NATIONAL

Unrealistic terms for supply of n-technology criticised

TIRUNELVELI MARCH 30. Criticising the "Nuclear Supply Group (NSG)" countries for setting unrealistic terms for supplying nuclear technology or components to the developing nations, the chairman and managing director of the Nuclear Power Corporation of India Limited (NPCIL), Vijay Kumar Chaturvedi, hoped that the hurdles in the way of the third and fourth units of the Koodankulam Nuclear Power Project (KKNPP) would be sorted out through negotiations with the Russian political leadership.

"We are doing some important work in our nuclear installations and we cannot disclose all the information demanded by the NSGs. We can go in for 700 MWe units with indigenous technology if the political leadership wants us to do so," he told newsmen at Koodankulam last night in connection with the first anniversary of the "first pour of concrete" for the reactor building of KKNPP's first unit.

Lauding the efforts of the NPCIL engineers, who had successfully replaced the coolant systems in some of the reactors, Mr. Chaturvedi said it took his subordinates just 18 months to finish the task while the Canadians, who charged $350 million for the assignment, had taken two-and-a-half years. "In future we would complete this highly delicate exercise in six months," he said.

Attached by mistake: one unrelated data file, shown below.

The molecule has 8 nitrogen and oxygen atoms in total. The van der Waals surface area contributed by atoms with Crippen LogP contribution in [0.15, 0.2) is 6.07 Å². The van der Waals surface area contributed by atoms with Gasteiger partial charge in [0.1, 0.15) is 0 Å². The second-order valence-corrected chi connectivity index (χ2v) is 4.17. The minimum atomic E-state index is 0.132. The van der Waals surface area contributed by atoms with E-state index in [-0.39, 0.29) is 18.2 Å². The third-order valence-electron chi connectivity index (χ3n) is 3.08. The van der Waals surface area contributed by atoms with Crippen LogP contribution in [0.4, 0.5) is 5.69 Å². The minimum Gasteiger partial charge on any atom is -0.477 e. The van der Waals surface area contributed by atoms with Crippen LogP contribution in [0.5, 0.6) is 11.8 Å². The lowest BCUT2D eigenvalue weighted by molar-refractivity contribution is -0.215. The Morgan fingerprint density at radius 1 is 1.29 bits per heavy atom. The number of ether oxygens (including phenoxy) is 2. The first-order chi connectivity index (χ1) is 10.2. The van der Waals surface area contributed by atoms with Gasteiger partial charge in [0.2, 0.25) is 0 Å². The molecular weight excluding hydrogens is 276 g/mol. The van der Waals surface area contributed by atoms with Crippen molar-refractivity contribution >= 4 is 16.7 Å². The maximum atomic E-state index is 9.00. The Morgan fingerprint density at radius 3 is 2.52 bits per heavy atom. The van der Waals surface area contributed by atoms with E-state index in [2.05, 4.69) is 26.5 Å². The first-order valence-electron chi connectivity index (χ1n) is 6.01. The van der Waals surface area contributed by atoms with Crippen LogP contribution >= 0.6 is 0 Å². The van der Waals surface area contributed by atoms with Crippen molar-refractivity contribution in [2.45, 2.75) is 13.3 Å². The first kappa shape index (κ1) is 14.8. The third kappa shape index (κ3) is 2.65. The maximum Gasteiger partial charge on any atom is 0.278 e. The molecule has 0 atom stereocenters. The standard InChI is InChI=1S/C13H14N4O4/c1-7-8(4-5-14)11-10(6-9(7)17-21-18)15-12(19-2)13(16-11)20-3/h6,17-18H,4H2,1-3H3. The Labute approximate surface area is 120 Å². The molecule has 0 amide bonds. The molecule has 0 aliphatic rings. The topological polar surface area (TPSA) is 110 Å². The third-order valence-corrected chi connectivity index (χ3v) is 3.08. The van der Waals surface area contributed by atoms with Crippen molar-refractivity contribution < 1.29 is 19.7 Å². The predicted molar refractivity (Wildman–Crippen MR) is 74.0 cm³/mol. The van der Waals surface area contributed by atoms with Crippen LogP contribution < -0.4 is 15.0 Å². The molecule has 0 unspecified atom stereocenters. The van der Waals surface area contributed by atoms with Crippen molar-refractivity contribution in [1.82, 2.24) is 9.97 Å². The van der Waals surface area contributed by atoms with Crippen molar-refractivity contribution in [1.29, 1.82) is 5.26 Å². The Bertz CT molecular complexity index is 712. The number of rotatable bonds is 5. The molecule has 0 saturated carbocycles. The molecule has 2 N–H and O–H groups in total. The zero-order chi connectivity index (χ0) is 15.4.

Mr. Chaturvedi also said that the NPCIL would go in for 12 more units as the need for cheaper power was ever on the rise. "The NPCIL, by 2022, would be in a position to produce 25,000 MW through its units," he said.

The Project Director of KKNPP, S.K. Agrawal, said the construction work had been expedited to reduce the gestation period by six to eight months and in addition, the construction of both the units were being carried out in phases so that the time taken for synchronisation of the first and second unit could be reduced from 12 months to 6 months.

"Our Russian counterparts have accepted this challenge and all the schedules for manufacturing and delivery have been advanced and it is expected that most of the components will be available within six to eight months ahead of contractually scheduled dates," Mr. Agrawal said.

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